I read a really interesting book over the weekend which explained why that was and it’s to do with how many people one person can reasonably keep in mind and that number is 5. Then, expand that out and it gets to 25 which you can kind of keep track of, and then to 45, and then to 150 but at that point, you can’t really keep track of who’s doing what or what their names are.
In that jump from 5 to 20 we found that all our informal communication that consisted of spinning around your chair and ask them to do something no longer worked because actually, you could now be on the other side of the room. Now, we’ve had to work out more ways of doing that formally.
Jake @ ADLIB: And growing the team?
Gavriel: We’ve actually become pretty good at it. We make sure that whoever is the most relevant person who should be doing the interview is doing the interview.
Jake @ ADLIB: It sounds so simple!
Gavriel: It does, but it’s really taken us a bit of time to get to that point and it really is a lot of work.
Jake @ ADLIB: Culture is a pain point for a lot of founders, especially as they scale. How would you define “culture” at REalyse and how would you ensure that it’s retained as you grow?
Gavriel: It’s a really good question. The truth is, I don’t really know. What I do know is that whatever the culture is within REalyse, it’s working really, really well.
What’s been really interesting to see over the past couple of months with the ongoing crisis is how the team has really come together by supporting each other and working incredibly well together. I think this is a result of who they are naturally and then the culture within the firm.
Trying to nail down culture after building a team is like trying to nail down mist and waving your arms at it, good luck actually capturing any of that. Those values are what we are trying to distil at the moment. It’s not perfect and it’s still not quite crystallised yet, but we’re getting there.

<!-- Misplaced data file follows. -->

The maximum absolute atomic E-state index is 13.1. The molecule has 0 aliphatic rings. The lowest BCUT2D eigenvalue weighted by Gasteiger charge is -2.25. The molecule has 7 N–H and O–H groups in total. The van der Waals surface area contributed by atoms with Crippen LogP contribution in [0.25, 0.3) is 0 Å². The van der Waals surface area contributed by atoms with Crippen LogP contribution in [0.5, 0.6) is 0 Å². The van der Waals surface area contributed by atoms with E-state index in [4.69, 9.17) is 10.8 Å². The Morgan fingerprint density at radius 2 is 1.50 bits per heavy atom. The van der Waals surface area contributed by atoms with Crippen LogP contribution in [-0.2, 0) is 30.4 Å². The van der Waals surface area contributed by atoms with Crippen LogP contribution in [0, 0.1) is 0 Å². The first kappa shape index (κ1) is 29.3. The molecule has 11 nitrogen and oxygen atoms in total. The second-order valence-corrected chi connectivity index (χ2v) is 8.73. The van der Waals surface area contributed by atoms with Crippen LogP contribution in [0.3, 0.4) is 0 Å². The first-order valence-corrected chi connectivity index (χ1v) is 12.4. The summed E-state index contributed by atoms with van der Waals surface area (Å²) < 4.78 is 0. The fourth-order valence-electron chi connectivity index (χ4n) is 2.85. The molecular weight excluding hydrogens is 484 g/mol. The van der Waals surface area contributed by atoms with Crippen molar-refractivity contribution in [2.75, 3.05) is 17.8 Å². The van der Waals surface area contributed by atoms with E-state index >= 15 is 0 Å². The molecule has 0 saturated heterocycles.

Jake @ ADLIB: Going back to those values, what are the typical characteristics of someone who come on board at REalyse?
Gavriel: We’re a little bit closer on for sure. We know that, for example, people have to be resilient; they must be able to deal with difficult circumstances in their work, complications, and be able to deal with it with a smile on their face, because it’s a challenging environment.
People who come on board early on have to be quite intelligent and driven in what it is they’re doing in order to be successful. They have to have their own authenticity, their own integrity, and, most importantly, they come on board knowing they can be allowed to be whoever they want to be.
Ultimately, whoever they are, they need to be completely open and honest day-to-day in their work; that seems to be quite effective!
Jake @ ADLIB: ‘Resilience’ is always something that most founders find people in their teams need, that’s the nature of working in a start-up!
If we move on to Product? Can you give us an overview of the REalyse platform and what problems it solves best and for what kinds of customers?
Gavriel: If you are involved in anything to do with property, development, or investment you need to make decisions about what you should or should not invest in and how much things are worth. All the answers to these complex questions get written into these long reports, and people have many meetings to decide if something is a good idea or not. The problem, fundamentally, is where information comes from and is presented.
Before REalyse, that information was very, very fragmented, it was incredibly difficult to get hold of, and had enormous variations of quality and consistency. There was a lot of work involved in preparing that information to then be interpreted to get to a decision.
What we do is that we have a huge automated data pipeline that brings together all of the information that someone would need to make an investment decision into one place. In one view, they can completely understand the market, different buildings, and demographics, economics of different areas, etc.